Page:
Heatwave: Summer Horse Care Tips
Our British summer weather isn't usually the sunniest or warmest. So when the sun and heat does make an appearance, it's important to double check that your horse has all the essentials to be happy and healthy over the heatwave. Here are some of our summer horse care tips to get you started.
Horses can drink up to 10 gallons (approx 45 litres) per day so make sure there is plenty of fresh clean water when they are in the field or the stable. Check their water regularly and clear it of any debris that could block automatic filling systems or could contaminate the water. Avoid having stagnant water around the yard as this can attract flies and remember to give your buckets and troughs a good scrub to prevent a build up of algae that appears quickly in warmer weather. Remember to keep yourself hydrated too! Perhaps leave a supply of bottled water down the yard just in case.
Check your horse with adequate shade in their field such as a shelter or trees. This gives them somewhere to escape out of the sun's rays and cool down throughout the day. Another option is to turn out at cooler times of the day if possible. Also if you are out and about in the field or around the yard consider wearing a hat and sunglasses for your own protection.
There are various ways to protect your horse from the sun, from summer sheets to keep off those UV rays to sun creams. If you have a horse with a pink nose, white markings on their face or white socks they may be more likely to get sunburn. Apply sun cream on these sensitive areas before turning them out to prevent them getting sore. Don't forget to apply sun cream to yourself as well!
Lovely weather brings out the flies and bugs which can be irritating and stressful your horse. Stock up on your fly protection so you are always ready. Fly repellent is available as sprays, creams, gels and even wipes that can be applied to your horse to keep off the worst of the flies. As part of your daily routine be sure to check your horse for wounds, fly bites, and things like ticks and botfly eggs that can attach themselves. Favourite places for flies to hang out is around your horse's eyes and inside your horse's ears. The best way to prevent flies getting to these places is by using a fly mask with ears, alongside suitable fly repellents. Also a good tip is to have a spare fly mask at the ready, in case your horse decides to lose one in the field!
Summer grooming means doing all the usual daily tasks, such as picking out hooves, brushing coats free from dirt and dust, keeping manes and tails tangle free, checking eyes etc. However in the summer you will be also be washing your horse down after riding to remove the sweat from their coats; get the clean sponges and scrapers at the ready. It is also a great time to give your horse a really good bath, as they can dry off quickly in the warmer weather. Perhaps take the opportunity to give your brushes a good wash too. If your horse has a longer coat (such as those with Cushings disease) then clipping the hair to a reasonable length can help keep them cool.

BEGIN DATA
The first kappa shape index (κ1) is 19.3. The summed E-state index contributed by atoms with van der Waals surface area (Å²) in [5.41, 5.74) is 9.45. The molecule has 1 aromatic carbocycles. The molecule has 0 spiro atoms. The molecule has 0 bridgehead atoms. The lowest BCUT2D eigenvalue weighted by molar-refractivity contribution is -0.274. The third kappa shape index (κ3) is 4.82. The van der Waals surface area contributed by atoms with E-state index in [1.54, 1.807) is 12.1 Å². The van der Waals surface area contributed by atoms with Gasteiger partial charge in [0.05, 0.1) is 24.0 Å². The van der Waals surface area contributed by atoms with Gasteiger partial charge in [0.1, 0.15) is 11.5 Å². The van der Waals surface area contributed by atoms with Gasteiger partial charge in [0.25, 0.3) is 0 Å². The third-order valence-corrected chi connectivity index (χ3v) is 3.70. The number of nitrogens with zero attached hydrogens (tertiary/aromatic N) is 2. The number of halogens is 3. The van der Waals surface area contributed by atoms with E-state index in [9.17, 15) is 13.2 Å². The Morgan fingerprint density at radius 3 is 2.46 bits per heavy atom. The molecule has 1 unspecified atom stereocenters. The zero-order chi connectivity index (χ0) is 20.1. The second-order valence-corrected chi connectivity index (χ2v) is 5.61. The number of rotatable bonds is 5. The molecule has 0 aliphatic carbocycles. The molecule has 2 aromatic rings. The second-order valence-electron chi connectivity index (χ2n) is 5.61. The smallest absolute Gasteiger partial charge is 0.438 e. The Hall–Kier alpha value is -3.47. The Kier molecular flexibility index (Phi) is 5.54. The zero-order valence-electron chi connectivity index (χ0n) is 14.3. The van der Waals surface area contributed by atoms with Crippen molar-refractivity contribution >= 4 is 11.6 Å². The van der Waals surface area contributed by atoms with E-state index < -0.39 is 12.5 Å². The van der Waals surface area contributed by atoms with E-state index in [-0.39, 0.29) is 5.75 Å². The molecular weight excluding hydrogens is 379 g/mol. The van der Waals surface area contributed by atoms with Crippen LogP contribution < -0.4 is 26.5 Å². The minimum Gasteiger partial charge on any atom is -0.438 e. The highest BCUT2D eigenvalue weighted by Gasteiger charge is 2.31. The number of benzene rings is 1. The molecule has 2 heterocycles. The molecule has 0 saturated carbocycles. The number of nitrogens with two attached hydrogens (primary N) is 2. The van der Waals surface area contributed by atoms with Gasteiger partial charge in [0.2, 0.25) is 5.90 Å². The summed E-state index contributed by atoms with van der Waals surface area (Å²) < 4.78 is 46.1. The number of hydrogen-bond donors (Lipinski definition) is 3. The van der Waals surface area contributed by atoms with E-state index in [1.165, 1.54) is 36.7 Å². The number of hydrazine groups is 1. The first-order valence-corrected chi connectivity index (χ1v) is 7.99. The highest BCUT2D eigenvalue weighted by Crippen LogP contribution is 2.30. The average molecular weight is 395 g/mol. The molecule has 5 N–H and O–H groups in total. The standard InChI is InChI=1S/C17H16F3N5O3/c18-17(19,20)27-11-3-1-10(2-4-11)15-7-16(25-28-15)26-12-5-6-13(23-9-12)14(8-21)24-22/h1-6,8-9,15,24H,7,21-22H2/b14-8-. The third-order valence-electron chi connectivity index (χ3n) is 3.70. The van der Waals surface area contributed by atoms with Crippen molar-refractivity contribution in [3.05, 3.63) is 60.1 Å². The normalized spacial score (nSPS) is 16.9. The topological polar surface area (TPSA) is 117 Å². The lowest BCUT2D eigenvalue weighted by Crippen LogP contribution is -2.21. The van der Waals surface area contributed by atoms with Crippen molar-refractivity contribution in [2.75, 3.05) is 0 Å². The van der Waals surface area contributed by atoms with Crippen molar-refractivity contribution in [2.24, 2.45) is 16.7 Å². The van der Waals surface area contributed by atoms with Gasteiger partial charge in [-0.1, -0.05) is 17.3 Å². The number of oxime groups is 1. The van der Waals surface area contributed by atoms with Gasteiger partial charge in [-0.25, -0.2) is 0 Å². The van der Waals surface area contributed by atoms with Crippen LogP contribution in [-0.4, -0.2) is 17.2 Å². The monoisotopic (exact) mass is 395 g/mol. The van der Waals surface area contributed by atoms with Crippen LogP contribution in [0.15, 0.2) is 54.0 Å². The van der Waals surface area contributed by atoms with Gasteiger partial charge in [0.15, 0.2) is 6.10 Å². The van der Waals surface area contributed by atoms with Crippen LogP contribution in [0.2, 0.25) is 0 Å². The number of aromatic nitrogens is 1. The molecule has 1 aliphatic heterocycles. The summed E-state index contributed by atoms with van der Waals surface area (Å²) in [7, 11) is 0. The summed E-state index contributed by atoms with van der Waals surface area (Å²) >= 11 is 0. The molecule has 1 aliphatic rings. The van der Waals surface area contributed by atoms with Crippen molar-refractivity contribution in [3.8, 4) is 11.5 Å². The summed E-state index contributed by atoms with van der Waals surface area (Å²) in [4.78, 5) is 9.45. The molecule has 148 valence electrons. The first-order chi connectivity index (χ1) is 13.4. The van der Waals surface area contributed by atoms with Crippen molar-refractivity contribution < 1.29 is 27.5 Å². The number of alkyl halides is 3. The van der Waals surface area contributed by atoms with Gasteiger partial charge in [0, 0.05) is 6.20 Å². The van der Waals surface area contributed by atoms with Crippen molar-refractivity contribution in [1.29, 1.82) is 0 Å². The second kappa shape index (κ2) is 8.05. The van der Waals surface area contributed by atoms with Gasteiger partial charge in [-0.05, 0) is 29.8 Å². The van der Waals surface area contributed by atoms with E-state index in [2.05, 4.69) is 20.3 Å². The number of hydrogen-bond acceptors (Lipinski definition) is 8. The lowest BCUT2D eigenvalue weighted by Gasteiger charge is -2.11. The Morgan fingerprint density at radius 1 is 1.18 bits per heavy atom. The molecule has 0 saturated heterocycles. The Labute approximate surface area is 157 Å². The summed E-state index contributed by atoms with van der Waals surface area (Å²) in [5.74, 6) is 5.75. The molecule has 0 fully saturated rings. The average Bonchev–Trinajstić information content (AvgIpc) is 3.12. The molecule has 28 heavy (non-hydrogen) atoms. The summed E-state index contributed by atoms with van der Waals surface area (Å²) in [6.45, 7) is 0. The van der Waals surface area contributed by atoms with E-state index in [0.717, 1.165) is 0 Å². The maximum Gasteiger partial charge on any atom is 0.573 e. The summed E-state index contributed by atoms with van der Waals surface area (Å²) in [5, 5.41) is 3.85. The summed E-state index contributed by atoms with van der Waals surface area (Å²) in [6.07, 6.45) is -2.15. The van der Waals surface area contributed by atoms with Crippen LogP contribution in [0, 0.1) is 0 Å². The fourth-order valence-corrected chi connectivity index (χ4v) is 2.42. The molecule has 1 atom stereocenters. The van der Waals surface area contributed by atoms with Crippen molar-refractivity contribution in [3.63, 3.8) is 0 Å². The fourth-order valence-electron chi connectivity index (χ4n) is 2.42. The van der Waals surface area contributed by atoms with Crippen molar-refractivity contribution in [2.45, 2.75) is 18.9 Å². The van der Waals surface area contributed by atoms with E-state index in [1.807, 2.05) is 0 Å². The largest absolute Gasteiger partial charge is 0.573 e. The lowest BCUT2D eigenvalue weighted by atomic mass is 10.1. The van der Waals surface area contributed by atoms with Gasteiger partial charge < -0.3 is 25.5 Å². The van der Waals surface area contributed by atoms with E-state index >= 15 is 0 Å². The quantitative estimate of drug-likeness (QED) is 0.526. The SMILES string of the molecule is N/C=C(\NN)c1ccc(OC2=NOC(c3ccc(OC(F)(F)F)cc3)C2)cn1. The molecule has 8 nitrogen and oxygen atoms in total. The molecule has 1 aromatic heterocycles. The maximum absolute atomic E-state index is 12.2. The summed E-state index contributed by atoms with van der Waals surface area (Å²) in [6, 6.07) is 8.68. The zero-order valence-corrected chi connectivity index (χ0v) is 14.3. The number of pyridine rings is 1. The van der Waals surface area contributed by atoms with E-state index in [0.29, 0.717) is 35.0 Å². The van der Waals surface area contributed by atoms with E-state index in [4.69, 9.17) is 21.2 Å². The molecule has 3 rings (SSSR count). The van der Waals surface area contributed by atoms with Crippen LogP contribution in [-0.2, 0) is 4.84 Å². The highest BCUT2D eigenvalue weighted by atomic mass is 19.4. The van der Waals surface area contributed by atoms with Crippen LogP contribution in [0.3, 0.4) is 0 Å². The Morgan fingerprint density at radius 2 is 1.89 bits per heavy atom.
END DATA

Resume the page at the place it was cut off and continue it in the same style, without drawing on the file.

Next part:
Hooves can become dry and even crack in the summer. Keep hooves in good condition by firstly making sure your horse has the correct diet. Then there are many hoof care products available that will help to protect hooves from the elements and add moisture and nourishment during dry weather. If you have any concerns about your horses feet then contact your farrier or vet for further advice.
When the weather is very warm avoid riding around the middle of the day or when the heat is at it's highest. Aim for morning and evening rides when the temperatures are a little cooler. Make sure you and your horse are well hydrated before you head out. Wear cooler clothes and avoid dark colours. Choose lighter weight jodhpurs and perhaps jodhpurs boots and half chaps rather than long riding boots. Don't over exert your horse and make sure you allow for plenty of walking along your ride. If possible choose a route with shady areas.
Provide free access to a salt lick for your horse in the stable or field. In the heat you horse will be sweating more and having a salt lick available allows them to replace the salts they are missing.
Keep an eye on the condition of your pasture during the summer. Grass can die off in the heat, so you may need to offer more forage in their diet. Also keep an eye out for weeds and plants that you would rather not have growing in your horse's field - especially . Try to keep your fields as clear as possible of horse poo too, as this attracts more flies.
Warmer weather gives a good opportunity thoroughly clean the stable. This might involve clearing out deep litter bedding, lifting rubber matting and washing out with stable disinfectant. The heat will help it to dry out quickly.
Finally, be on watch for heat stroke whether your horse is out in the field or in the stable. Signs to look out for include high temperature, high or erratic heart beat, restlessness or lethargy, excess sweating, panting, stumbling or spasms. Also be on the look out for any changes in their normal behaviour. If you think your horse has heat stroke, make sure they are in a cool area away from the sun, have a supply of water and call a vet immediately.
If you have any concerns about your horse's health then seek advice from your vet or equine nutritionist.
Do you have any handy summer horse care tips?